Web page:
The last time a new government was formed the school building sector was handed an abrupt halt
The last time a new government was formed, back in 2010, the school building sector was handed an abrupt halt to its work rather than a promising fresh start. The axing of more than 700 Building Schools for the Future (BSF) schemes, and the review of around 100 academy projects, left a sector mired in uncertainty and disarray. Project teams were stood down and thousands of jobs put at risk. The two-year hiatus before BSF’s scaled-back replacement, the Priority School Building Programme (PSBP), was introduced, left teachers working in many of the schools that had been lined up for replacement battling a legacy of crumbling buildings that only worsened with time.
Compared to that catastrophic blow, the early days of this government have passed in relative calm. But, although further cuts are not on the cards, school building remains constrained by the Conservatives’ austerity agenda. And over the past five years, the problems facing the school estate have arguably deepened, as the condition of buildings so far unreached by the PSBP has deteriorated.
In addition, time is running out to meet the projected shortfall of places. An estimated 880,000 extra places will be needed by 2023 - and even though additional spaces are being created, activity is failing to keep pace with anticipated demand.
In 2013, the coalition promised that £21bn for capital spending on education would be made available over this current parliament. So far the government has stuck by that figure but details around the spending, which will include maintenance and repairs as well as new build and capacity extensions, are yet to be revealed. Those working in the sector, both in schools and in education construction, will hope that the forthcoming Autumn Statement will include a third wave of the PSBP (or an equivalent programme) and a rerun of the schools’ property data survey that is essential to making the case for investment. Whether that will happen is far from certain.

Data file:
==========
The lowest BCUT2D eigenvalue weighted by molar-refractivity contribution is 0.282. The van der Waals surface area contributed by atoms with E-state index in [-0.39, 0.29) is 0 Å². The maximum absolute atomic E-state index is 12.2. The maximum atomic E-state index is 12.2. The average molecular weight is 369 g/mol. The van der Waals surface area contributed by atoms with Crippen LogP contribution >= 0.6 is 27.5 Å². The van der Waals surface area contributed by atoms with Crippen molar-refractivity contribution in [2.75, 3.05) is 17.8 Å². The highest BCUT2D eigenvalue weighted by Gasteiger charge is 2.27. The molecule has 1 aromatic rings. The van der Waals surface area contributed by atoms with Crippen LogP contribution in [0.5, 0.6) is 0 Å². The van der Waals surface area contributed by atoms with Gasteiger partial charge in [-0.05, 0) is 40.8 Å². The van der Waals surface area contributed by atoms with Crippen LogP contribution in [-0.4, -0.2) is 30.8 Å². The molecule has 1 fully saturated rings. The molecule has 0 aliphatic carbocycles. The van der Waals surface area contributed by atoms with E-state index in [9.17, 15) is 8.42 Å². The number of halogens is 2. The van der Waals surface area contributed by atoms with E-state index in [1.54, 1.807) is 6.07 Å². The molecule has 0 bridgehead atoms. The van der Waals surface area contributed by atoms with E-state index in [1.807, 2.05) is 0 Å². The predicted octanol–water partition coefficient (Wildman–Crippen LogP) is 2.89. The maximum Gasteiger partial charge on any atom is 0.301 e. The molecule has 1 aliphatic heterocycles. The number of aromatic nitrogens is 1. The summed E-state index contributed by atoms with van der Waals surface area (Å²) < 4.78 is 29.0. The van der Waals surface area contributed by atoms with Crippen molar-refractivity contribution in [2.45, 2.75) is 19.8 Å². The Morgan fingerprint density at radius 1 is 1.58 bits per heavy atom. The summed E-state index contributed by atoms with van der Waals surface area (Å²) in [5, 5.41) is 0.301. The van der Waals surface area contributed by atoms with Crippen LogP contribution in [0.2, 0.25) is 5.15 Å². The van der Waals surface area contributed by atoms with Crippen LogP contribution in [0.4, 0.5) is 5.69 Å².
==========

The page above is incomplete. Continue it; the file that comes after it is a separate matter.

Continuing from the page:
Time is running out to meet the projected shortfall of places. An estimated 880,000 extra places will be needed by 2023
The school building sector, subjected to lengthy governmental review after the perceived excesses of BSF, was probably the area of publicly funded construction given the biggest kick by the coalition - a kick that was supposed to force the sector to innovate to reduce the cost of building. Challenged not just to achieve the cuts of 30% applied to many departments but to develop and roll out standardised designs, this was the sector under most government scrutiny. As a result, it is the one where the results of that efficiency drive can most tangibly be seen. But the failure of government to procure on a wider scale or to respond to industry advice to boost fees in line with the market in a way that encourages innovation, means it is not capitalising on that work as much as it could be. This is a missed opportunity on a scale potentially far more grand than some of the derided projects of the BSF programme.
However, it is encouraging to see examples continuing to emerge from school providers and industry working directly together to find new ways of solving the problem of providing sufficient - and sufficiently good quality - schools. Two examples we highlight this week are David Morley Architects’ creation of two primary schools within a residential complex in London’s King’s Cross, and the latest modular building venture from the design arm of procurement organisation Scape.
Against a continuing mismatch of public spending and demonstrable need, these kind of direct partnerships have enabled some areas to deliver enough places for their pupils; places that, while they may not have the bells and whistles or impressive atriums of previous schools, can provide stimulating, practical and safe environments for children unwittingly caught in the middle of the economic shifts of the past decade.
But only one organisation has the influence and the mechanisms to make these pockets of improvement genuinely widespread. Which is why, even without increasing spending, central government urgently needs to put addressing the challenge of school provision at the heart of its policy agenda - and to do so with the same zeal with which it went about cutting that work five years ago.
Sarah Richardson, editor